Today's Austin American-Statesman reports, "Senator vows to expand DNA testing in innocence claims." It's by Chuck Lindell. Here's an extended excerpt from the beginning:
Arguing that the state’s highest criminal court watered down a law designed to free innocent people from prison, a state senator vowed Wednesday to introduce, and pass, legislation allowing for expanded DNA testing of crime-scene evidence.
Sen. Rodney Ellis, D-Houston, said a February ruling by the Court of Criminal Appeals interpreted the 2011 law too narrowly, “making it difficult for folks to secure DNA testing that can prove their innocence and identify actual perpetrators.”
“This decision, respectfully, is out of touch with tremendous advances in science that we’ve made in regard to DNA testing,” he said.
In its February ruling, the appeals court unanimously denied DNA testing for death row inmate Larry Swearingen, ruling that his lawyers had not established that there was biological material on several items Swearingen wanted to test, including pantyhose used to strangle the victim, Conroe college student Melissa Trotter.
The ruling leaves inmates in a catch-22 — unable to get DNA testing unless they can prove the existence of biological material that cannot be revealed without testing, said Michael Morton, who was exonerated by DNA evidence in 2011 after 25 years in prison.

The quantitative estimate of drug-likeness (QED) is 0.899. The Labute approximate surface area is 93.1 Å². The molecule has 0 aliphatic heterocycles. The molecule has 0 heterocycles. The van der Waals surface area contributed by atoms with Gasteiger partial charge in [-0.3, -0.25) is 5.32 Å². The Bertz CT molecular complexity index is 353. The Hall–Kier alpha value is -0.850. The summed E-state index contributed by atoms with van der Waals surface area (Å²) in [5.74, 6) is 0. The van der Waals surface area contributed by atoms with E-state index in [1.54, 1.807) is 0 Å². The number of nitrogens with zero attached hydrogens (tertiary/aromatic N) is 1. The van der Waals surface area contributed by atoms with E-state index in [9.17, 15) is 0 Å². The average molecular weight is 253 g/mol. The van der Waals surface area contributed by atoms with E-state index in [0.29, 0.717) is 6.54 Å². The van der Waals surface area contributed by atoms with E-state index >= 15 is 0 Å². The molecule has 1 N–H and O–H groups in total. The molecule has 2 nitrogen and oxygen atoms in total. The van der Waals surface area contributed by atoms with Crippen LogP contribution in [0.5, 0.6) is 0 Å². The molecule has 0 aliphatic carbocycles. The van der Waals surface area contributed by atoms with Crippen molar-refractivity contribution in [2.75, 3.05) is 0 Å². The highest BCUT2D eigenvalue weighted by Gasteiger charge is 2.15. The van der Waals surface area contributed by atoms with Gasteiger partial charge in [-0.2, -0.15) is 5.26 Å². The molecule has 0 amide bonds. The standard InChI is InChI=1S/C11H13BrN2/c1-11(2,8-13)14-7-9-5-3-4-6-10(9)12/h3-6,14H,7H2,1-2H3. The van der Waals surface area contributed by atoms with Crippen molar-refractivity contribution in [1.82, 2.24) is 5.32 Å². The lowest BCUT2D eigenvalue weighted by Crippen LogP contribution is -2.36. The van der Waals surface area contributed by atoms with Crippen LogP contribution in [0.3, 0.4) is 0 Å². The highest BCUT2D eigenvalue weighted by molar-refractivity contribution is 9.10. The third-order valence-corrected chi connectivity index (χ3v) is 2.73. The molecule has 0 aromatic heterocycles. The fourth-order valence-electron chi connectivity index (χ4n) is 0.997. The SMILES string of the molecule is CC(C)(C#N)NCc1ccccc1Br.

Time Warner Cable News Austin posts, "Advocates Fight to 'Fix' DNA Testing Laws," by LeAnn Wallace. There is video at the link.
"The legislature has done a lot in recent years in regard to DNA testing to make sure the guilty are punished,” Democratic Sen. Rodney Ellis said. “And the innocent are free."
But Sen. Rodney Ellis says those efforts have seen a setback. A decision made by the Texas Criminal Court of Appeals earlier this year weakened the post-conviction DNA statute, denying death row inmate Larry Swearingen further DNA testing in his case.
"The legislature clearly understood this issue and why on earth would we execute a person without applying scientific DNA testing to determine whether that person was actually guilty,” Bryce Benjet with The Innocence Project said.
Earlier coverage of the February ruling by the Texas Court of Criminal Appeals begins at the link. You can also jump to coverage of the 2013 Texas post-conviction forensics legislation (SB 344).